Should Archaeologists be able to study Native American remains?

Essay by sportysc5 November 2006

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Different types of media have been critical influences allowing me to a come to a clear understanding about how many Native American people are truly held imprisoned in our nations museums (such as the 18,000 in the Smithsonian alone), universities, and with private collectors. There is no doubt in my mind that archaeologists should only be able to study the remains of these native people with a tribe with cultural affiliation request that their family history be studied. However, I do not believe that oral tradition from one tribe or family alone suffices to claim the remains of their loved ones. I believe that there needs to be more support from other tribes or individuals that would substantiate such a request to claim such funerary objects and remains. As we are not talking about a single artifact we are referring to the remains of thousands of family members of Native Americans who have not been properly laid to rest.

I do feel that the NAGPRA; Native American Graves Protection and Repatriation Act, does begin to do justice in order to help these people return to their home lands to rest in peace. It is bothersome to think that there are so many archeologists that want to take advantage of the Native American culture and believe that it is our governments decision weather it is alright to continue to run tests and harbor their bodies in thousands of historical intuitions. This is the beginning of a feud that I trust our government will continue to handle with care. It is disturbing that we have accepted and allowed the ancestors and in general relatives of our fellow Americans to be put on display and analyzed for scientific reasons unacceptable to their culture. There should be no difference in what the deceased's race, culture, ethnic background, genetics etc. one has, as it should be their choice and if not their choice the choice of their people to decide where their body resides after life so that they may have equal rights as anyone to rest in peace.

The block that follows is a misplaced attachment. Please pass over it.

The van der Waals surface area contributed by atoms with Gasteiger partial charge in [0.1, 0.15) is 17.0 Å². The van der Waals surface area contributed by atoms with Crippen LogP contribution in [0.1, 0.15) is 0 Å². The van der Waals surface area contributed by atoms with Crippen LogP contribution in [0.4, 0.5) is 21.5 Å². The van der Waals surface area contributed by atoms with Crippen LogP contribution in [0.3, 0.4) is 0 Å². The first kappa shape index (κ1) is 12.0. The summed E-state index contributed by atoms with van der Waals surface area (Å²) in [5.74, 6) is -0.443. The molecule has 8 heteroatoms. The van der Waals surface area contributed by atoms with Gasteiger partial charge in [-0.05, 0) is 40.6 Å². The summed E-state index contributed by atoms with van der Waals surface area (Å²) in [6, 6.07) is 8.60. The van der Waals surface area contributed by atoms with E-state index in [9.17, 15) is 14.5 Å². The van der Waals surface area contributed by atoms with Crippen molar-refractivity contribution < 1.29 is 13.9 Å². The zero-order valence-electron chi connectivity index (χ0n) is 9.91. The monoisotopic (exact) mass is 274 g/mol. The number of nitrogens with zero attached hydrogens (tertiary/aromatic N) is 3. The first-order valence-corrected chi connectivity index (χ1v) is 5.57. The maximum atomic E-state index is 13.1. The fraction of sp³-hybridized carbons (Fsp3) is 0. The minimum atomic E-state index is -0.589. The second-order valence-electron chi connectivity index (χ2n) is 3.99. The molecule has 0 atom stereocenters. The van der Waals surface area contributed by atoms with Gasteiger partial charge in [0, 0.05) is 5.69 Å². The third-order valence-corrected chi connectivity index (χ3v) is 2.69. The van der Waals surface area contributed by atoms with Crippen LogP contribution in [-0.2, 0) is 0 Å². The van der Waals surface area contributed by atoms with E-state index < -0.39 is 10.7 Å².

Considering Kennwick man or Luzia it is more difficult to say where they should be buried as it is more complicated in understanding what tribes they were affiliated with, if any. Should their bodies be auctioned off to the first tribe that claims to have an affiliation with them through oral tradition, continue to rest in our institutions', be donated to science for eternity or possibly for a short time be studied in attempt to discover where their ancestors origin lie to return them to their homeland? It seems like a simple question to some but people from different tribes, the scientific community and the public would not agree on an answer; though it seems obvious if we were talking about our own families or our wishes when we pass on. This is precisely the problem that will continue to haunt our nation's capital any and all objects are returned to their original land.